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USCIS Implementation of EB-5 Law

USCIS Interpretation of Immigration Law and Regulations Varies

Congress created the EB-5 Immigrant Investor Program in 1990 to generate job-creating foreign investment in the United States. The program was enacted through the Immigration and Nationality Act, sections 203(b)(5) and 216A, and pertinent EB-5 regulations are located within the Code of Federal Regulations (C.F.R.) in Title 8, section 204.6 and section 216.6.

Generally, this law and its related regulations are vague. Consequently, what the law seems to say can differ from how United States Citizenship and Immigration Services (USCIS) implements EB-5 law.

Following are several elements of the EB-5 program, each of which is explained both through the lens of the law and through a practical examination of how USCIS actually implements these provisions.

Establishing a New Commercial Enterprise

A new commercial enterprise (NCE) is defined in 8 CFR 204.6 as a “for-profit activity formed for the ongoing conduct of lawful business” after November 29, 1990. This may entail (a) creating an “original business” or (b) purchasing a business and then restructuring it “such that a new commercial enterprise results.” This can also mean (c) expanding an existing business “so that a substantial change [40% increase] in the net worth or number of employees results.”

While a business established after November 29, 1990, is clearly an NCE, the regulation is less clear concerning restructured and expanded businesses. How USCIS interprets these provisions is also unclear, and as a result, they are rarely used.

Investing the Required Capital

According to 8 CFR 204.6, each EB-5 investor must invest $1,800,000 unless the job-creating entity is located in a targeted employment area (TEA), in which case the required investment is $900,000. According to the regulation, a TEA is “an area which, at the time of investment, is a rural area [population less than 20,000] or is designated as an area that has experienced unemployment of at least 150 percent of the national average rate.”

USCIS expects verifiable third-party evidence that the project falls within a TEA. Data sources include technical bulletins published by the Bureau of Labor Statistics and other data disseminated by government departments and agencies.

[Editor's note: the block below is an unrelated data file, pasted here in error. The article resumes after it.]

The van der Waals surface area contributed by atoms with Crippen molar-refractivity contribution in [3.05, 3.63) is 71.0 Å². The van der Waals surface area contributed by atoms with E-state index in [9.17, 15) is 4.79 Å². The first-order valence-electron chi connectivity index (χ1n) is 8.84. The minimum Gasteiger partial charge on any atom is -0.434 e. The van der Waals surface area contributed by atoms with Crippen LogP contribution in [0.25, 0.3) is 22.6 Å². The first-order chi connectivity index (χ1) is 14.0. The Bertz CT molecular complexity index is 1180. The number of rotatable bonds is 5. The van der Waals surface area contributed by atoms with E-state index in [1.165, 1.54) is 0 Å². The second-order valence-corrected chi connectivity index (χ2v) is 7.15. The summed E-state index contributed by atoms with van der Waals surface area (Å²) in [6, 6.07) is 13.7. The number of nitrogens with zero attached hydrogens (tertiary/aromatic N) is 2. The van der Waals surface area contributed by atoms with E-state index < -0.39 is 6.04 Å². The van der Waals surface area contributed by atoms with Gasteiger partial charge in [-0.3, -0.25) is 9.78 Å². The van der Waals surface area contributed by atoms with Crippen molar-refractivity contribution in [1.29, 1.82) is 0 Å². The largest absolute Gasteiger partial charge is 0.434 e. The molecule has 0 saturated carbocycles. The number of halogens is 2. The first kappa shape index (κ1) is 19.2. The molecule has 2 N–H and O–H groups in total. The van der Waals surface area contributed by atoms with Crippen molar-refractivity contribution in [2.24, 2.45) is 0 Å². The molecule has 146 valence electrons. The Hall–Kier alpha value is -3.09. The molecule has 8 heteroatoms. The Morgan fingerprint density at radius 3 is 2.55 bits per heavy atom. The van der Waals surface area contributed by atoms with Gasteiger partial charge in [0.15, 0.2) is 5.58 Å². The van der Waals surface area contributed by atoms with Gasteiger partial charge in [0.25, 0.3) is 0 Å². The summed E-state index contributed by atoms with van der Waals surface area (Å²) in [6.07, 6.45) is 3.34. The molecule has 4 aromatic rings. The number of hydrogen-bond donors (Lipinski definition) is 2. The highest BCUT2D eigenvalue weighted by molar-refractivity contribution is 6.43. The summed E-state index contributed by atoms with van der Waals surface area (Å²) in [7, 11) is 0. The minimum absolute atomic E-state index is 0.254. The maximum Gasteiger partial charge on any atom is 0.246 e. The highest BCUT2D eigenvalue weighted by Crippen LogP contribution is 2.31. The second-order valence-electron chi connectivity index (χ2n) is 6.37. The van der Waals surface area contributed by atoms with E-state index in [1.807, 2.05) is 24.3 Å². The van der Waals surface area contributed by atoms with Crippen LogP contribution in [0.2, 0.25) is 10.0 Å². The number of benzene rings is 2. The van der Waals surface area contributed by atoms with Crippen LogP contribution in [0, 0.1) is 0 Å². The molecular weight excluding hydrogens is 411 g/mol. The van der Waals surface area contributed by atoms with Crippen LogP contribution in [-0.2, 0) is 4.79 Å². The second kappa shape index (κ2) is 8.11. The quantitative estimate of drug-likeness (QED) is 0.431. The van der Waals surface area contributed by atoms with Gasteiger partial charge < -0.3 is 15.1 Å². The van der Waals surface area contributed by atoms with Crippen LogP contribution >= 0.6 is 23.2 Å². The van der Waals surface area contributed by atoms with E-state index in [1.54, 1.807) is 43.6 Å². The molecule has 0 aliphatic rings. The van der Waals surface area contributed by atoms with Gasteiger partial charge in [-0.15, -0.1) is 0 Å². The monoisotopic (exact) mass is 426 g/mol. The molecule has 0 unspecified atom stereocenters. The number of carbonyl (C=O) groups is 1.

Furthermore, 8 CFR 204.6 requires each investor to invest or be “actively in the process of investing” the appropriate amount of capital. USCIS requires that investors make their entire investment upfront or that their capital be irrevocably committed to the NCE.

Proving Lawful Source of Funds for EB-5

According to 8 CFR 204.6, the capital invested must be “obtained through lawful means.”

USCIS requires extensive documentation regarding source of funds. Rather than requiring the standard preponderance of the evidence, USCIS expects investors to prove beyond reasonable doubt that their capital was obtained lawfully.

This expectation requires investors to trace their capital from its source to the EB-5 project, and in some cases, it may require them to demonstrate multiple layers of lawful source of funds. For example, if invested capital was obtained as a gift, USCIS requires documentation that proves the money given to the investor was obtained lawfully.

Creating Jobs

According to 8 C.F.R. 204.6, an EB-5 investment must create “full-time positions for not fewer than 10 persons either directly or indirectly.” This employment creation must be demonstrated by “reasonable methodologies” that include “economically or statistically valid forecasting tools.”

Over time, what USCIS has accepted as “reasonable methodologies” has changed. For example, USCIS originally accepted the tenant occupancy model. Then, for a time, this model was not accepted. Now, USCIS may accept it with sufficient evidence.

Title 8 section 204.6 also calls for investors to submit a “comprehensive business plan showing . . . the need for not fewer than ten (10) qualifying employees.”

USCIS requires the comprehensive business plan to be credible and feasible and treats it as more than just a prediction—the likelihood that the business plan will successfully result in the creation of the necessary number of jobs must be clearly demonstrated.

An EB-5 investment may also be made in a troubled business (i.e., one which has incurred a net loss of 20% or more in the past 12 or 24 months), and in such cases, the regulation stipulates that the number of existing employees must “be maintained at no less than the pre-investment level for a period of at least two years.”

In practice, because EB-5 investments in troubled businesses are rare, little information is available regarding how USCIS addresses such petitions.

Managing the Enterprise

According to 8 C.F.R. 204.6, an EB-5 investor must be engaged in managing the NCE, either through “day-to-day managerial control or through policy formulation.” The investor cannot maintain a “purely passive role.” For NCEs structured as limited partnerships, if the investor is a limited partner with all the rights, duties, and powers typical of that role, such an investor will be regarded as “sufficiently engaged” in managing the NCE.

This section of the regulation is fairly clear, and USCIS adheres to it closely.

Removing the Conditions to Resident Status

The requirements that must be met to remove the conditional basis of the EB-5 investor’s permanent resident status are outlined in 8 C.F.R. 216.6. Form I-829 must be filed within the last 90 days of the two-year conditional status, and supporting documents must demonstrate the following:

  • An NCE was created
  • The required capital was invested in the NCE
  • The NCE and investment were sustained for the two-year conditional period
  • The employment creation requirement was met

USCIS will not approve Form I-829 if it is materially different from Form I-526.